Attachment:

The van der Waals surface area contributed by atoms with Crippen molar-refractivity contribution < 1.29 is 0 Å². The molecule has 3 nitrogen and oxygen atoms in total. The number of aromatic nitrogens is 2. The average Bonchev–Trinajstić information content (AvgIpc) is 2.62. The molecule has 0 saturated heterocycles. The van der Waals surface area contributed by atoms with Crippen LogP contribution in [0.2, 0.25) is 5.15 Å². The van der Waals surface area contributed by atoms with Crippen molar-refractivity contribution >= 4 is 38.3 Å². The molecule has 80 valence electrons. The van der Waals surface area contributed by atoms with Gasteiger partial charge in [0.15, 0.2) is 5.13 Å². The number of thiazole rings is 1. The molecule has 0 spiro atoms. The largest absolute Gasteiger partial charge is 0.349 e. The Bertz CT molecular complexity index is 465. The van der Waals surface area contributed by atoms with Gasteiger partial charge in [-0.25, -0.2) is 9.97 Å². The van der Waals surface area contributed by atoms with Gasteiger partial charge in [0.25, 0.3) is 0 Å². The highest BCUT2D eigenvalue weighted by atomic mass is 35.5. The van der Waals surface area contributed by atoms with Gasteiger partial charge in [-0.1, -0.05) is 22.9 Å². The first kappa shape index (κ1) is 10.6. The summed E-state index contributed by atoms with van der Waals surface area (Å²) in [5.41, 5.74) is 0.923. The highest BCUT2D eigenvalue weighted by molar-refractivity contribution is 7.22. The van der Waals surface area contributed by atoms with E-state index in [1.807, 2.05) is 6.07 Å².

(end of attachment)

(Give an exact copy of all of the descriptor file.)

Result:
The van der Waals surface area contributed by atoms with Crippen molar-refractivity contribution < 1.29 is 0 Å². The molecule has 3 nitrogen and oxygen atoms in total. The number of aromatic nitrogens is 2. The average Bonchev–Trinajstić information content (AvgIpc) is 2.62. The molecule has 0 saturated heterocycles. The van der Waals surface area contributed by atoms with Crippen LogP contribution in [0.2, 0.25) is 5.15 Å². The van der Waals surface area contributed by atoms with Crippen molar-refractivity contribution >= 4 is 38.3 Å². The molecule has 80 valence electrons. The van der Waals surface area contributed by atoms with Gasteiger partial charge in [0.15, 0.2) is 5.13 Å². The number of thiazole rings is 1. The molecule has 0 spiro atoms. The largest absolute Gasteiger partial charge is 0.349 e. The Bertz CT molecular complexity index is 465. The van der Waals surface area contributed by atoms with Gasteiger partial charge in [-0.25, -0.2) is 9.97 Å². The van der Waals surface area contributed by atoms with Gasteiger partial charge in [0.25, 0.3) is 0 Å². The highest BCUT2D eigenvalue weighted by atomic mass is 35.5. The van der Waals surface area contributed by atoms with Gasteiger partial charge in [-0.1, -0.05) is 22.9 Å². The first kappa shape index (κ1) is 10.6. The summed E-state index contributed by atoms with van der Waals surface area (Å²) in [5.41, 5.74) is 0.923. The highest BCUT2D eigenvalue weighted by molar-refractivity contribution is 7.22. The van der Waals surface area contributed by atoms with E-state index in [1.807, 2.05) is 6.07 Å².